The invention will now be explained in more detail with reference to the accompanying drawings, wherein:
FIG. 1 is a perspective view of the fitting housing configured for top mounting, with a section through the spindle bores;
FIG. 2 shows the fitting housing according to FIG. 1, with a section through the connection piece for connection to the hot water tank;
FIG. 3 shows the fitting housing configured for bottom mounting, with a section through the spindle bores and the cross connection;
FIG. 4 shows the fitting housing according to FIG. 3, with a section through the connection piece for connection to the hot water tank;
FIG. 5 is a sectional view of the shutoff and reflux valve;
FIG. 6 is a horizontal section through the fitting housing;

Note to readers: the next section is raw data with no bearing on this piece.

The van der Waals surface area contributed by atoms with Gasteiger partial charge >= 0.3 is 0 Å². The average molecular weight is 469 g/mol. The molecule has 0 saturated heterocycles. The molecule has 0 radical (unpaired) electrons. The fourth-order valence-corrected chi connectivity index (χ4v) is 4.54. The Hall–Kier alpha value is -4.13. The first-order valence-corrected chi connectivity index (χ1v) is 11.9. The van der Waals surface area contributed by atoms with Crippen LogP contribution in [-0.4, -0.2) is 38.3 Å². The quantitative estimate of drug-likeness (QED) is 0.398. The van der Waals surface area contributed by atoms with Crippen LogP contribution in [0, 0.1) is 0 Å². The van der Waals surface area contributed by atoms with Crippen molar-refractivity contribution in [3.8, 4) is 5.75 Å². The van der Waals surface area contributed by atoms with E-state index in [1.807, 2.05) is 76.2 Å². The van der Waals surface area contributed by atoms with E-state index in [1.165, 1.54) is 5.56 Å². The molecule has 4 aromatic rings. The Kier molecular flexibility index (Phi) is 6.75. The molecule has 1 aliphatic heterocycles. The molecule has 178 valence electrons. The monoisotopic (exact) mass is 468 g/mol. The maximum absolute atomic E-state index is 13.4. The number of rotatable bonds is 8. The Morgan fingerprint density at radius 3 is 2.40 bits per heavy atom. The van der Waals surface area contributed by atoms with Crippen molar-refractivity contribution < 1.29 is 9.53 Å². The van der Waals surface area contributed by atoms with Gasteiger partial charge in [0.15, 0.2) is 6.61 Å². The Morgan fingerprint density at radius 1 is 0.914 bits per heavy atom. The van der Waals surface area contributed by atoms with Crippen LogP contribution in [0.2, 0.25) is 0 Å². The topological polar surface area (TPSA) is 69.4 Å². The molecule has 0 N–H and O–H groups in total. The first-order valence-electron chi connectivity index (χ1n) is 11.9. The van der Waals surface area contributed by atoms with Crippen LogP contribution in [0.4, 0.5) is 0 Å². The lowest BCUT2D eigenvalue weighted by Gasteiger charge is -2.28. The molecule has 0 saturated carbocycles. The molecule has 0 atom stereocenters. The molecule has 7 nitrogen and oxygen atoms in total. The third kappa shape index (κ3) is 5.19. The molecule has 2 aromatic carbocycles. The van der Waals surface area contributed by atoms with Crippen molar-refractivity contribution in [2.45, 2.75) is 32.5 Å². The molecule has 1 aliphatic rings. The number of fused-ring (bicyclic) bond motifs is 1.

FIG. 7 is a sectional view of the mixing valve;
FIG. 8 is a section through the fitting configured for top or side mounting, and shows the mixing valve and the combined reflux and shutoff valve when open;
FIG. 9 is a section like that in FIG. 4 but now configured for bottom mounting, and where the combined reflux and shutoff valve and the mixing valve are open;
FIG. 10 shows the fitting housing in section equipped with bores for a safety valve; and
FIG. 11 shows the fitting housing according to FIG. 10 in sectional elevation.
FIGS. 1 and 2 show a fitting housing 1 for the fitting according to the invention intended for top or side mounting. The fitting housing 1 has a connection piece 2 for connection to a water heater. Furthermore, it is equipped with a cold water inlet 4 and a blended water outlet 3. As will be described in more detail below, when the fitting is mounted to the bottom of the water heater, the channel 3 is used as cold water inlet, whilst the channel 4 will be used as blended water outlet. However, in the case of a top mounting of the fitting, the channel 3 is used as blended water outlet, whilst the channel 4 will be used as cold water inlet.